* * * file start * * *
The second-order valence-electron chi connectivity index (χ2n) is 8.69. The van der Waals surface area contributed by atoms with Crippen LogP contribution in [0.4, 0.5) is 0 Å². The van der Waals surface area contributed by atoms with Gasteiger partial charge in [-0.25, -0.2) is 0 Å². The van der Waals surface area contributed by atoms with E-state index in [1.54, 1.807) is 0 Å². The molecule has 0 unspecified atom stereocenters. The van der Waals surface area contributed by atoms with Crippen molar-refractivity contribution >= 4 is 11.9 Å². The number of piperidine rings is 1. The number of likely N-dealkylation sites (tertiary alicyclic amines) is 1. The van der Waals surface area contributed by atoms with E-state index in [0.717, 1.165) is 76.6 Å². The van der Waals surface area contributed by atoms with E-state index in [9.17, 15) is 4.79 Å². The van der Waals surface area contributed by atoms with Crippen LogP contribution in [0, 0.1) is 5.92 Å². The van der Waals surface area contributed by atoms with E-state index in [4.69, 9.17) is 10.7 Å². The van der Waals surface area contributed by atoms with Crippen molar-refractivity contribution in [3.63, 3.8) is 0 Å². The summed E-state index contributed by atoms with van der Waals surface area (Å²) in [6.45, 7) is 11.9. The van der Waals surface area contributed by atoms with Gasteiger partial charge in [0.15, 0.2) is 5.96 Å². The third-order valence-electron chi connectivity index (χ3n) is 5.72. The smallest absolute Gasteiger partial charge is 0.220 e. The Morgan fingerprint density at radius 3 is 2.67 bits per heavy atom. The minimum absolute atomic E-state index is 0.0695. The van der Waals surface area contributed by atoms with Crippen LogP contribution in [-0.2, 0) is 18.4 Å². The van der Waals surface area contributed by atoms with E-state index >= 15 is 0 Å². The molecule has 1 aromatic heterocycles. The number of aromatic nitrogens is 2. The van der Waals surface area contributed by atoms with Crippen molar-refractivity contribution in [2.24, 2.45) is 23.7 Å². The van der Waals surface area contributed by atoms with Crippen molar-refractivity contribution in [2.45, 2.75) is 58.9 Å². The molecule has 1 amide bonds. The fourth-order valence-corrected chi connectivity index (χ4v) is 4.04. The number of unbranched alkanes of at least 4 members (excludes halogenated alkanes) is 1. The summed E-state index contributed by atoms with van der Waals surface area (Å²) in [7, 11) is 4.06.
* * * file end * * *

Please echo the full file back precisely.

The second-order valence-electron chi connectivity index (χ2n) is 8.69. The van der Waals surface area contributed by atoms with Crippen LogP contribution in [0.4, 0.5) is 0 Å². The van der Waals surface area contributed by atoms with Gasteiger partial charge in [-0.25, -0.2) is 0 Å². The van der Waals surface area contributed by atoms with E-state index in [1.54, 1.807) is 0 Å². The molecule has 0 unspecified atom stereocenters. The van der Waals surface area contributed by atoms with Crippen molar-refractivity contribution >= 4 is 11.9 Å². The number of piperidine rings is 1. The number of likely N-dealkylation sites (tertiary alicyclic amines) is 1. The van der Waals surface area contributed by atoms with E-state index in [0.717, 1.165) is 76.6 Å². The van der Waals surface area contributed by atoms with E-state index in [9.17, 15) is 4.79 Å². The van der Waals surface area contributed by atoms with Crippen LogP contribution in [0, 0.1) is 5.92 Å². The van der Waals surface area contributed by atoms with E-state index in [4.69, 9.17) is 10.7 Å². The van der Waals surface area contributed by atoms with Crippen molar-refractivity contribution in [3.63, 3.8) is 0 Å². The summed E-state index contributed by atoms with van der Waals surface area (Å²) in [6.45, 7) is 11.9. The van der Waals surface area contributed by atoms with Gasteiger partial charge in [0.15, 0.2) is 5.96 Å². The third-order valence-electron chi connectivity index (χ3n) is 5.72. The smallest absolute Gasteiger partial charge is 0.220 e. The Morgan fingerprint density at radius 3 is 2.67 bits per heavy atom. The minimum absolute atomic E-state index is 0.0695. The van der Waals surface area contributed by atoms with Crippen LogP contribution in [-0.2, 0) is 18.4 Å². The van der Waals surface area contributed by atoms with E-state index >= 15 is 0 Å². The molecule has 1 aromatic heterocycles. The number of aromatic nitrogens is 2. The van der Waals surface area contributed by atoms with Crippen molar-refractivity contribution in [2.24, 2.45) is 23.7 Å². The van der Waals surface area contributed by atoms with Crippen molar-refractivity contribution in [2.45, 2.75) is 58.9 Å². The molecule has 1 amide bonds. The fourth-order valence-corrected chi connectivity index (χ4v) is 4.04. The number of unbranched alkanes of at least 4 members (excludes halogenated alkanes) is 1. The summed E-state index contributed by atoms with van der Waals surface area (Å²) in [7, 11) is 4.06.